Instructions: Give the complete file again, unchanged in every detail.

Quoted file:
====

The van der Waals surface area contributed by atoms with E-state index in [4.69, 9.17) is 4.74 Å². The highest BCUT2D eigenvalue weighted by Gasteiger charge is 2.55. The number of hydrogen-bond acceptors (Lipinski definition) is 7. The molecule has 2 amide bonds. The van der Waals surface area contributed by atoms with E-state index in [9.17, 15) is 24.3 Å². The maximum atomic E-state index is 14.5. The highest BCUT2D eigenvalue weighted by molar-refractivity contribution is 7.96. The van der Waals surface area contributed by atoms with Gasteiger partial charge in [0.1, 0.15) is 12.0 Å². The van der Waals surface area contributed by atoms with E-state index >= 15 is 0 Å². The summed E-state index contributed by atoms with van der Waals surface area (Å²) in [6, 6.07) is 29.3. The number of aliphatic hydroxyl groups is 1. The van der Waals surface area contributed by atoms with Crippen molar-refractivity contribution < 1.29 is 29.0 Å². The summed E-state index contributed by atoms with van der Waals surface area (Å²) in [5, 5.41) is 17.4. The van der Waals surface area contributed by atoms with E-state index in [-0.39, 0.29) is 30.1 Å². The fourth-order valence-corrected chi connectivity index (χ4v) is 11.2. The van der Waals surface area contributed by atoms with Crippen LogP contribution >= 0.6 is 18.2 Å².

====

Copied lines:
The van der Waals surface area contributed by atoms with E-state index in [4.69, 9.17) is 4.74 Å². The highest BCUT2D eigenvalue weighted by Gasteiger charge is 2.55. The number of hydrogen-bond acceptors (Lipinski definition) is 7. The molecule has 2 amide bonds. The van der Waals surface area contributed by atoms with E-state index in [9.17, 15) is 24.3 Å². The maximum atomic E-state index is 14.5. The highest BCUT2D eigenvalue weighted by molar-refractivity contribution is 7.96. The van der Waals surface area contributed by atoms with Gasteiger partial charge in [0.1, 0.15) is 12.0 Å². The van der Waals surface area contributed by atoms with E-state index >= 15 is 0 Å². The summed E-state index contributed by atoms with van der Waals surface area (Å²) in [6, 6.07) is 29.3. The number of aliphatic hydroxyl groups is 1. The van der Waals surface area contributed by atoms with Crippen molar-refractivity contribution < 1.29 is 29.0 Å². The summed E-state index contributed by atoms with van der Waals surface area (Å²) in [5, 5.41) is 17.4. The van der Waals surface area contributed by atoms with E-state index in [-0.39, 0.29) is 30.1 Å². The fourth-order valence-corrected chi connectivity index (χ4v) is 11.2. The van der Waals surface area contributed by atoms with Crippen LogP contribution >= 0.6 is 18.2 Å².